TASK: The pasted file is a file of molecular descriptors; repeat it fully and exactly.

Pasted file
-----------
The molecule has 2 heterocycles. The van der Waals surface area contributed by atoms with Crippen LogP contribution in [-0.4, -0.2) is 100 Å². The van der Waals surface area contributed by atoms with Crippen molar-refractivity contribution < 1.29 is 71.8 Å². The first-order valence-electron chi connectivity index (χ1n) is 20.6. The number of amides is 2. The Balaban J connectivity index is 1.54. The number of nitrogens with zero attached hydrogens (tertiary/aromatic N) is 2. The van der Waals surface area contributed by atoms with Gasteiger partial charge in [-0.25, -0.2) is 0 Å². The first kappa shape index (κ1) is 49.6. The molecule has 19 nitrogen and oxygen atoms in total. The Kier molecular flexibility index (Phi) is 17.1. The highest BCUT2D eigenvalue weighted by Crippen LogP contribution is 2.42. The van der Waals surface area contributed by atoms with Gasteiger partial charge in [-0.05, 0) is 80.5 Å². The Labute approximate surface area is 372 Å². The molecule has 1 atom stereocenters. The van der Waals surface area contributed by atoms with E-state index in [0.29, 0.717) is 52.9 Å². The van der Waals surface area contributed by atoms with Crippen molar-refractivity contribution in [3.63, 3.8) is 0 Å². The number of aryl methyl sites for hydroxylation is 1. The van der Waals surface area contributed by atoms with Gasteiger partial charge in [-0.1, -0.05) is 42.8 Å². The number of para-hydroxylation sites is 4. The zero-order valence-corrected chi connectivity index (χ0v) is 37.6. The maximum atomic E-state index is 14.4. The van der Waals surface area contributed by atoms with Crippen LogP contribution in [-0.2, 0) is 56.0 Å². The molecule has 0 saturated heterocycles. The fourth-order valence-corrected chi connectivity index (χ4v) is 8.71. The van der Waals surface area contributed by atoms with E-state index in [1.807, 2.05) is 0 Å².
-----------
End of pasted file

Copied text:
The molecule has 2 heterocycles. The van der Waals surface area contributed by atoms with Crippen LogP contribution in [-0.4, -0.2) is 100 Å². The van der Waals surface area contributed by atoms with Crippen molar-refractivity contribution < 1.29 is 71.8 Å². The first-order valence-electron chi connectivity index (χ1n) is 20.6. The number of amides is 2. The Balaban J connectivity index is 1.54. The number of nitrogens with zero attached hydrogens (tertiary/aromatic N) is 2. The van der Waals surface area contributed by atoms with Gasteiger partial charge in [-0.25, -0.2) is 0 Å². The first kappa shape index (κ1) is 49.6. The molecule has 19 nitrogen and oxygen atoms in total. The Kier molecular flexibility index (Phi) is 17.1. The highest BCUT2D eigenvalue weighted by Crippen LogP contribution is 2.42. The van der Waals surface area contributed by atoms with Gasteiger partial charge in [-0.05, 0) is 80.5 Å². The Labute approximate surface area is 372 Å². The molecule has 1 atom stereocenters. The van der Waals surface area contributed by atoms with E-state index in [0.29, 0.717) is 52.9 Å². The van der Waals surface area contributed by atoms with Crippen molar-refractivity contribution in [3.63, 3.8) is 0 Å². The number of aryl methyl sites for hydroxylation is 1. The van der Waals surface area contributed by atoms with Gasteiger partial charge in [-0.1, -0.05) is 42.8 Å². The number of para-hydroxylation sites is 4. The zero-order valence-corrected chi connectivity index (χ0v) is 37.6. The maximum atomic E-state index is 14.4. The van der Waals surface area contributed by atoms with Crippen LogP contribution in [-0.2, 0) is 56.0 Å². The molecule has 0 saturated heterocycles. The fourth-order valence-corrected chi connectivity index (χ4v) is 8.71. The van der Waals surface area contributed by atoms with E-state index in [1.807, 2.05) is 0 Å².